Thursday, August 2, 2018

At What Cost? The Price of Safety

Yesterday [July 31] I attended the Blue Ribbon Study Panel on Biodefense: The Cost of Resilience: Impact of Large Scale Biological Events on Business, Finance and the Economy. Former Representative Jim Greenwood facilitated this meeting with the panel’s co-chair, former Senator Majority Leader Tom Daschle. Panel members included Former Senator Joe Lieberman, Former Governor Tom Ridge, and Former Homeland Security Advisor Ken Wainstein. Testimony to the panel included Congressional Representatives; representatives from the pharmaceutical industry; FedEx; ExxonMobil; World Bank; and Dr. Lou Marcianci, Director of the National Center for Spectator Sports Safety and Security, from the University of Southern Mississippi.

It was truly an interesting day. In their discussions, the various presenters offered comments ranging from the need for federal oversight, financial support, integration of the public private partnerships in various areas and at various levels of the government involving biodefense, and more tactical discussions including the best way to remove a drone from a mass gathering. You are probably asking how this affects us as members of the International Institute of Race Medicine (IIRM).

Each of our events coordinates and communicates with law enforcement and emergency services. We participate in the development of the Incident Action Plan (IAP) and we develop our own Emergency Action Plans (EAPs) for severe weather, road closures, and a sentinel event. Most of this is behind the scenes; runners and spectators are not aware of all the planning and work that must occur to make our events safe. That safety, however, is costing more and more. Major events spend millions in law enforcement and emergency services. Before 911, local law enforcement supported the Marine Corps Marathon with a big smile and the promise of a shirt. In 2017, we were required to add blocking vehicles in several locations on our course.

For those of us who answer to boards, sponsors, governments, etc., what is the financial tipping point for us? Is there a registration fee ceiling that our participants will not exceed? As the number of events grow but registration numbers remain flat or decrease, how do we keep our events safe, exciting, and memorable for our participants and spectators without breaking the bank? I always comment that no one focuses on medical at our events except us, and I still agree with that statement. The expectation is we are trained, ready, and prepared to handle what comes our way. Runners do not plan to visit aid stations, enter emergency rooms or stay overnight at a hospital (or worse, not come home). As we continue to develop more robust safety plans and add specialty law enforcement and emergency services, how do we educate our customers? How do we mitigate risk? And how to we afford to stay in business?


Tuesday, May 8, 2018

Athletes with Disabilities: Safety Considerations

More and more physically challenged athletes are participating in traditional running events. Requests for entries for wheelchairs, handcycles, and “pushers” continue to increase. Renowned wheelchair athlete Craig Blanchette a former Olympian and pioneer in wheelchair racing, sued race owner Competitor Group, Inc. for gross negligence due to an injury at the 2014 Rock ‘n’ Roll marathon because race organizers altered the course without notifying him. A San Diego jury awarded him $4 million this week. Blanchette said that race organizers changed a portion of the course the morning of the race, on 11th Avenue near B Street, and did not inform him.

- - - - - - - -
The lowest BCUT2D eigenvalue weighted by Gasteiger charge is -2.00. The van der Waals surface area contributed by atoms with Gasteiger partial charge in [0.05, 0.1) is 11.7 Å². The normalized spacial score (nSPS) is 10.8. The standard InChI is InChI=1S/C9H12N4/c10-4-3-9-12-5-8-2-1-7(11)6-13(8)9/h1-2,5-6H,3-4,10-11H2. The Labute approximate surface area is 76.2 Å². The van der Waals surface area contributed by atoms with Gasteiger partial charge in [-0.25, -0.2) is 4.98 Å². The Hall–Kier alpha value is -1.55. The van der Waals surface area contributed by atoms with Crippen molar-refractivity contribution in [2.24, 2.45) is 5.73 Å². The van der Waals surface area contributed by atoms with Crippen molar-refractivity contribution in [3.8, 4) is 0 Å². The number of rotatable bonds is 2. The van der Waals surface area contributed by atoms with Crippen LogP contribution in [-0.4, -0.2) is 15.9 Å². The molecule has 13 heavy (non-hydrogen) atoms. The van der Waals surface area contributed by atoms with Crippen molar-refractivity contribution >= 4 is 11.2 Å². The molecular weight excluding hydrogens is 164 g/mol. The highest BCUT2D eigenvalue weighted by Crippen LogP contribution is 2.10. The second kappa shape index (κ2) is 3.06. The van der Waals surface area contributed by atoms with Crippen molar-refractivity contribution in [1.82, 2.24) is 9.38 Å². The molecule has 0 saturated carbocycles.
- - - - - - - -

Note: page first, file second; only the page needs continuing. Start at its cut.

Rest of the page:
Some events do not allow wheelchair or handbikes in their events due to safety and security concerns. This note is from the Footlevers Blue Ridge Marathon website:

The Foot Levelers Blue Ridge Marathon course is designed as a road running course. Multiple athletes with disabilities have inquired over the years about completing “America’s Toughest Road Marathon” using handcycles and wheelchairs. In 2014, organizers permitted a trial run of the half marathon course with two athletes with disabilities using handcycles. One athlete was a pro handcyclist, and the other was a recreational handcyclist. After observations of the athletes on the course and feedback from the athletes, it was decided that having an open field of handcyclists would not be safe for the race, given the course layout, extreme terrain, and that steep portions of the course are not fully closed to vehicular traffic. Organizers have also consulted with professional wheelchair racers, and these athletes indicated that the grades on the course are too dangerous for safe competition of racing wheelchairs.

USATF provides guidance and has provisions in place for Athletes with Disabilities to compete in wheelchairs; however, USATF does not accommodate handcycles in competition. USATF has a very specific policy designed to assist race directors so they can deal with the complex questions surrounding disabled athlete participation. Members of the Road Runners Club of America (RRCA) should refer to the USATF policy on Americans with Disablities Act (ADA).

In 1979, the RRCA published “Guidelines for Wheelchair Athletes.” The purpose of these guidelines is to provide information for event directors and athletes. Hopefully, these guidelines will facilitate the inclusion of athletes with disabilities in road racing events and foster discussions among event directors, members of the disabled community, law enforcement and public safety personnel and others involved with a particular event. The guidelines are not intended to cover all events or situations.